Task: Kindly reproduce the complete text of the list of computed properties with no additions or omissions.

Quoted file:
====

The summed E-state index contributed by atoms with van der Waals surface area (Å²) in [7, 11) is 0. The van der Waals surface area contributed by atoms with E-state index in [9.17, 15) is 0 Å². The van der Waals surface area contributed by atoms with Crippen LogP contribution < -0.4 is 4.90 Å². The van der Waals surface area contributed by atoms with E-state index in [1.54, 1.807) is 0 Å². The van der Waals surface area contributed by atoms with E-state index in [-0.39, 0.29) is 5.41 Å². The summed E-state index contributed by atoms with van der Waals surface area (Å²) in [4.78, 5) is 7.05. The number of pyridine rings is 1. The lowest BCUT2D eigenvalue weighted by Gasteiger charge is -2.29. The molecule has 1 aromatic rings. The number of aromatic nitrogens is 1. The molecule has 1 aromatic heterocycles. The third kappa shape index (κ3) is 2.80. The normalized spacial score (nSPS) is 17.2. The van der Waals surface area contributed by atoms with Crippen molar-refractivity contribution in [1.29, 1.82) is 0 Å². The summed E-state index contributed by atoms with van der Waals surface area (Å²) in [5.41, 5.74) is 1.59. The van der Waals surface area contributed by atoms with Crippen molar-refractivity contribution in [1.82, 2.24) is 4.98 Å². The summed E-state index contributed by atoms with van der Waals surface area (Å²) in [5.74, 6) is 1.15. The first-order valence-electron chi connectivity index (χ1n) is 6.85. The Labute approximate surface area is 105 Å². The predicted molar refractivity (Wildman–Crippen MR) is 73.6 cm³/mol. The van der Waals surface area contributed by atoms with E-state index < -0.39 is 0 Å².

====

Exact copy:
The summed E-state index contributed by atoms with van der Waals surface area (Å²) in [7, 11) is 0. The van der Waals surface area contributed by atoms with E-state index in [9.17, 15) is 0 Å². The van der Waals surface area contributed by atoms with Crippen LogP contribution < -0.4 is 4.90 Å². The van der Waals surface area contributed by atoms with E-state index in [1.54, 1.807) is 0 Å². The van der Waals surface area contributed by atoms with E-state index in [-0.39, 0.29) is 5.41 Å². The summed E-state index contributed by atoms with van der Waals surface area (Å²) in [4.78, 5) is 7.05. The number of pyridine rings is 1. The lowest BCUT2D eigenvalue weighted by Gasteiger charge is -2.29. The molecule has 1 aromatic rings. The number of aromatic nitrogens is 1. The molecule has 1 aromatic heterocycles. The third kappa shape index (κ3) is 2.80. The normalized spacial score (nSPS) is 17.2. The van der Waals surface area contributed by atoms with Crippen molar-refractivity contribution in [1.29, 1.82) is 0 Å². The summed E-state index contributed by atoms with van der Waals surface area (Å²) in [5.41, 5.74) is 1.59. The van der Waals surface area contributed by atoms with Crippen molar-refractivity contribution in [1.82, 2.24) is 4.98 Å². The summed E-state index contributed by atoms with van der Waals surface area (Å²) in [5.74, 6) is 1.15. The first-order valence-electron chi connectivity index (χ1n) is 6.85. The Labute approximate surface area is 105 Å². The predicted molar refractivity (Wildman–Crippen MR) is 73.6 cm³/mol. The van der Waals surface area contributed by atoms with E-state index < -0.39 is 0 Å².